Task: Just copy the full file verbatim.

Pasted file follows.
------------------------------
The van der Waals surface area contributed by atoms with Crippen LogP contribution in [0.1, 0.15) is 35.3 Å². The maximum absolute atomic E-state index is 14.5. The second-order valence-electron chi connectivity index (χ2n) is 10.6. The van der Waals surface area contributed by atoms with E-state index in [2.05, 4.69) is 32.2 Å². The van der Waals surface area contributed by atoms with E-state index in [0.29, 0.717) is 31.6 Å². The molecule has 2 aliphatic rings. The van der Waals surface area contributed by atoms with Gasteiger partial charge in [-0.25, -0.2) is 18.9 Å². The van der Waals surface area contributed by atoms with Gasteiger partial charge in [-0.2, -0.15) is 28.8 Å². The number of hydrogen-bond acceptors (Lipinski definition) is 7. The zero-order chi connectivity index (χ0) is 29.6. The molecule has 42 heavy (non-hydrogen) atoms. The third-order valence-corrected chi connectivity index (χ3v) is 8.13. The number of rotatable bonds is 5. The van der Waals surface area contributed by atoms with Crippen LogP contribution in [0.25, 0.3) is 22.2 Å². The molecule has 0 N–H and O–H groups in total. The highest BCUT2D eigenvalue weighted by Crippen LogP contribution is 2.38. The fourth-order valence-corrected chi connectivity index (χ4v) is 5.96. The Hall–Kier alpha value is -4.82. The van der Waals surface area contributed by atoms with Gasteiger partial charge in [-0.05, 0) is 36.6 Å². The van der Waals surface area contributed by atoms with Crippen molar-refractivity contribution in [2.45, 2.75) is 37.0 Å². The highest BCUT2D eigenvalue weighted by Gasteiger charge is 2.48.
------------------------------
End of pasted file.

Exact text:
The van der Waals surface area contributed by atoms with Crippen LogP contribution in [0.1, 0.15) is 35.3 Å². The maximum absolute atomic E-state index is 14.5. The second-order valence-electron chi connectivity index (χ2n) is 10.6. The van der Waals surface area contributed by atoms with E-state index in [2.05, 4.69) is 32.2 Å². The van der Waals surface area contributed by atoms with E-state index in [0.29, 0.717) is 31.6 Å². The molecule has 2 aliphatic rings. The van der Waals surface area contributed by atoms with Gasteiger partial charge in [-0.25, -0.2) is 18.9 Å². The van der Waals surface area contributed by atoms with Gasteiger partial charge in [-0.2, -0.15) is 28.8 Å². The number of hydrogen-bond acceptors (Lipinski definition) is 7. The zero-order chi connectivity index (χ0) is 29.6. The molecule has 42 heavy (non-hydrogen) atoms. The third-order valence-corrected chi connectivity index (χ3v) is 8.13. The number of rotatable bonds is 5. The van der Waals surface area contributed by atoms with Crippen LogP contribution in [0.25, 0.3) is 22.2 Å². The molecule has 0 N–H and O–H groups in total. The highest BCUT2D eigenvalue weighted by Crippen LogP contribution is 2.38. The fourth-order valence-corrected chi connectivity index (χ4v) is 5.96. The Hall–Kier alpha value is -4.82. The van der Waals surface area contributed by atoms with Gasteiger partial charge in [-0.05, 0) is 36.6 Å². The van der Waals surface area contributed by atoms with Crippen molar-refractivity contribution in [2.45, 2.75) is 37.0 Å². The highest BCUT2D eigenvalue weighted by Gasteiger charge is 2.48.